Monday, 11 December 2017

Shoot the Messenger?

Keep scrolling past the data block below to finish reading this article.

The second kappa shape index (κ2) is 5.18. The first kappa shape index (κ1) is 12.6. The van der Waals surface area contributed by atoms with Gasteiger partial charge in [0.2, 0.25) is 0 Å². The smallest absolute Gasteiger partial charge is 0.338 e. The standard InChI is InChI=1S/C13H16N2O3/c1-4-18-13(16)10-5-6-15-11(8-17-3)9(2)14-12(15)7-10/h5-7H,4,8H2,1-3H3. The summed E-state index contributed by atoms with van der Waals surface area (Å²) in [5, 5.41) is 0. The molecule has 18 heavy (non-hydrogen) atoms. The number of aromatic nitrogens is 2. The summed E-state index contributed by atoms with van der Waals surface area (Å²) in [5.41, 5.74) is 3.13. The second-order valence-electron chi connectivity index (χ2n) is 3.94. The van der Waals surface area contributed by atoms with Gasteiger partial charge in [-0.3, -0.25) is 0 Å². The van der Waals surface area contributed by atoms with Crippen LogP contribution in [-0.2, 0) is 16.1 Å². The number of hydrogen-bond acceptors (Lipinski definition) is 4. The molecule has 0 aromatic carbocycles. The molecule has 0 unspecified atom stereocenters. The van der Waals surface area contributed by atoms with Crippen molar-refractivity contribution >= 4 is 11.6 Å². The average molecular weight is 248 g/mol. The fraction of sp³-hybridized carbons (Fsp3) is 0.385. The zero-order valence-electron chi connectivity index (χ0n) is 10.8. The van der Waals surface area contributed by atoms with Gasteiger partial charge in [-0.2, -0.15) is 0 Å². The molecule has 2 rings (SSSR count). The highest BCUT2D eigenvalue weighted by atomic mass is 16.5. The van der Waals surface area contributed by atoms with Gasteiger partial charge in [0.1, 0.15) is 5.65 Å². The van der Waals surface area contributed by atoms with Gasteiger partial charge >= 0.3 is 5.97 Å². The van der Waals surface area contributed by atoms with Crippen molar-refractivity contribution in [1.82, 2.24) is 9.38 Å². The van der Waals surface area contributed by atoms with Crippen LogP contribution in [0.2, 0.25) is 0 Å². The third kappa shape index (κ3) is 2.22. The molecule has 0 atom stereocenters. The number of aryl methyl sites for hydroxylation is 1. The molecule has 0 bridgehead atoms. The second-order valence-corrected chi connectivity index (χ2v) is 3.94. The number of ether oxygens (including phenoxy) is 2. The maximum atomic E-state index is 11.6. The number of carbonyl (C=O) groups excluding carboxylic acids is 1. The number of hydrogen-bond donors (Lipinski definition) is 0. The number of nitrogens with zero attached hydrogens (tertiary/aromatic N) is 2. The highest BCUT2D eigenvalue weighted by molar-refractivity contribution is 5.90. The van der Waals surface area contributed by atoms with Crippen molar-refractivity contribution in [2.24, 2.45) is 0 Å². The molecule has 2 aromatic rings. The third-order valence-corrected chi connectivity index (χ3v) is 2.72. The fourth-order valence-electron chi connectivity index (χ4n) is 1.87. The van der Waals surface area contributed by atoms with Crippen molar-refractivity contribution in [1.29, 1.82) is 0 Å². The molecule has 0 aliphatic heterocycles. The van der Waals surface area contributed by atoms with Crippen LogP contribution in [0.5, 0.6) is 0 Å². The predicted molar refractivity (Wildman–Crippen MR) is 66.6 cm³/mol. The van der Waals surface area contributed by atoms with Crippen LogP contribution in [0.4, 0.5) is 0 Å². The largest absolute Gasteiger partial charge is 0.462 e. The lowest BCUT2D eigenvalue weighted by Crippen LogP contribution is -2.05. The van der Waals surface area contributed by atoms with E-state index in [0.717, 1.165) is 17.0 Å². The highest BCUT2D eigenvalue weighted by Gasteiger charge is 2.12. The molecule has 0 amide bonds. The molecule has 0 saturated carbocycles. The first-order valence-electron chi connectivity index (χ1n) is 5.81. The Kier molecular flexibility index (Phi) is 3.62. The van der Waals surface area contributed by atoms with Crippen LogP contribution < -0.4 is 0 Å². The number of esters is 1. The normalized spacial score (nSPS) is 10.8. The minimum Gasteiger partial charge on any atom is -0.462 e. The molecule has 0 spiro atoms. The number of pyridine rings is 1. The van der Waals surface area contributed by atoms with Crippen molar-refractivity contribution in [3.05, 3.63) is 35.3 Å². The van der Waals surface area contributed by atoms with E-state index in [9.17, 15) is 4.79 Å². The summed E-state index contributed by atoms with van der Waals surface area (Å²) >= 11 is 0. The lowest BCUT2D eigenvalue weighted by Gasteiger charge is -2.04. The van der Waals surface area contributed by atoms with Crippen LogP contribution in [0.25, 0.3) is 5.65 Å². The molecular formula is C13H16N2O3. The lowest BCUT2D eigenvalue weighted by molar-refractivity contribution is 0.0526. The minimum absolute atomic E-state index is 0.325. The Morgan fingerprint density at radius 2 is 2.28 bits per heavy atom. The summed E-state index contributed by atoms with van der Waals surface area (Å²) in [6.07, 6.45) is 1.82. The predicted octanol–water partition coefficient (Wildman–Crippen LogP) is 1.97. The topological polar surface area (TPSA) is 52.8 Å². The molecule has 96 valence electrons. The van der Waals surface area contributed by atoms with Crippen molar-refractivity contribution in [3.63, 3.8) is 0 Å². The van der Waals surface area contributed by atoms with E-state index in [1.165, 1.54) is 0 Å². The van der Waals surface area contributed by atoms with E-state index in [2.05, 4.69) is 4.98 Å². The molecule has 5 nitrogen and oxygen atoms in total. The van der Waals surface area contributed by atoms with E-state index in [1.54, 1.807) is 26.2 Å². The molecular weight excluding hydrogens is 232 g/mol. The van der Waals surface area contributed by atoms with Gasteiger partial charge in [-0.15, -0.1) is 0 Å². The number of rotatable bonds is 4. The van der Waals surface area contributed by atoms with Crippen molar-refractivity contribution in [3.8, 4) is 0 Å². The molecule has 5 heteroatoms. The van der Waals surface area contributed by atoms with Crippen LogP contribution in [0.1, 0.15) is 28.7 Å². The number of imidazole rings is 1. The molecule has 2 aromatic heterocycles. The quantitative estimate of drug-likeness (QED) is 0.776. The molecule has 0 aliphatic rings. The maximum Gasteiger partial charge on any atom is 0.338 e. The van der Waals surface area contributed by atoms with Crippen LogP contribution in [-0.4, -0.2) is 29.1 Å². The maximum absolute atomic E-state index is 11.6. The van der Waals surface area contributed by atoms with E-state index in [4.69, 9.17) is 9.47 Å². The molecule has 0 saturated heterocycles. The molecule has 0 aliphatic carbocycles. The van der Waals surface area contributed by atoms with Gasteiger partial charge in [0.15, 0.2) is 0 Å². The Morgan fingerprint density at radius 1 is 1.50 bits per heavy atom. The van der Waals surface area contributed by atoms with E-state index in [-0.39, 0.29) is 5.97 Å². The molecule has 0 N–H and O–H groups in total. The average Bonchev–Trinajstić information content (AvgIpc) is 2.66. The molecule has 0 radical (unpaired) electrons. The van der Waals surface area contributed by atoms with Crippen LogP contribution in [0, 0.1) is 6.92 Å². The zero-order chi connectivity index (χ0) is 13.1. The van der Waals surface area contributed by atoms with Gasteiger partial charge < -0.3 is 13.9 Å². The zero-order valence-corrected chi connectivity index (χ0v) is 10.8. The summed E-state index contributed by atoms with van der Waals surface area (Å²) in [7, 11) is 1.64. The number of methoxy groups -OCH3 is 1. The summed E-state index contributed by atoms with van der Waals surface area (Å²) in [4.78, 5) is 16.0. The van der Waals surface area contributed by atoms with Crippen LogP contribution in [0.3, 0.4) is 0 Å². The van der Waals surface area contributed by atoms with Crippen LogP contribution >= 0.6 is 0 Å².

Huntington's chorea is a devastating neurological disease in which a faulty gene produces messenger RNA which codes for a toxic protein that gradually destroys the brain. A recent, smallish trial has, however, generated some very encouraging results. Here, a synthetic strand of DNA is injected into the brain that 'kills' the messenger RNA and reduces the production of the toxic protein, slowing the progression of the disease (https://www.theguardian.com/science/2017/dec/11/excitement-as-huntingtons-drug-shown-to-slow-progress-of-devastating-disease). This is not a cure but the slowing of symptoms may not only be good news for Huntington's sufferers as the technology (using variants of synthetic DNA) may also be applicable to patients with Alzheimer's dementia and Parkinson's disease (there also appear to be faulty proteins in these conditions).

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